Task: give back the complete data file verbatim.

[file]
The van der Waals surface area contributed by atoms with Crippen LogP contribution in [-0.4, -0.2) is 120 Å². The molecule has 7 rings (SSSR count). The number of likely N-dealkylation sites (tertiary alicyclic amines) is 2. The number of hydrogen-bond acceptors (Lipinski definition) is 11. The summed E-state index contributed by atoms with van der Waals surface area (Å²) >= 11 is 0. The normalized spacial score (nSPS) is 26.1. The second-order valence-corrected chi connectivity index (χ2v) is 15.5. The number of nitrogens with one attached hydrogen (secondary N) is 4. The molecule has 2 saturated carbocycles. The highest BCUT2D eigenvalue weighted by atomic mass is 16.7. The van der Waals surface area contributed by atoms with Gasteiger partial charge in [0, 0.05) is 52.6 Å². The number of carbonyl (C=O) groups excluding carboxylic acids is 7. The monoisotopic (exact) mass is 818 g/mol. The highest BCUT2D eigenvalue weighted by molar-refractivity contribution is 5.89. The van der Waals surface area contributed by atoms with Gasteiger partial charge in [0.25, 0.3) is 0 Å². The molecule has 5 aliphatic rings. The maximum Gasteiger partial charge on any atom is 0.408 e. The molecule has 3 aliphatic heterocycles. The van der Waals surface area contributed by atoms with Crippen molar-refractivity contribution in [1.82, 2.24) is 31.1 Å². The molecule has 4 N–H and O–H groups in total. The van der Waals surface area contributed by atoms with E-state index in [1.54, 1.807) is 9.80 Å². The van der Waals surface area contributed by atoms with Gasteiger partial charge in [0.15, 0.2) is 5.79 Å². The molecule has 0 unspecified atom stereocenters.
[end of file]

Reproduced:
The van der Waals surface area contributed by atoms with Crippen LogP contribution in [-0.4, -0.2) is 120 Å². The molecule has 7 rings (SSSR count). The number of likely N-dealkylation sites (tertiary alicyclic amines) is 2. The number of hydrogen-bond acceptors (Lipinski definition) is 11. The summed E-state index contributed by atoms with van der Waals surface area (Å²) >= 11 is 0. The normalized spacial score (nSPS) is 26.1. The second-order valence-corrected chi connectivity index (χ2v) is 15.5. The number of nitrogens with one attached hydrogen (secondary N) is 4. The molecule has 2 saturated carbocycles. The highest BCUT2D eigenvalue weighted by atomic mass is 16.7. The van der Waals surface area contributed by atoms with Gasteiger partial charge in [0, 0.05) is 52.6 Å². The number of carbonyl (C=O) groups excluding carboxylic acids is 7. The monoisotopic (exact) mass is 818 g/mol. The highest BCUT2D eigenvalue weighted by molar-refractivity contribution is 5.89. The van der Waals surface area contributed by atoms with Gasteiger partial charge in [0.25, 0.3) is 0 Å². The molecule has 5 aliphatic rings. The maximum Gasteiger partial charge on any atom is 0.408 e. The molecule has 3 aliphatic heterocycles. The van der Waals surface area contributed by atoms with Crippen molar-refractivity contribution in [1.82, 2.24) is 31.1 Å². The molecule has 4 N–H and O–H groups in total. The van der Waals surface area contributed by atoms with E-state index in [1.54, 1.807) is 9.80 Å². The van der Waals surface area contributed by atoms with Gasteiger partial charge in [0.15, 0.2) is 5.79 Å². The molecule has 0 unspecified atom stereocenters.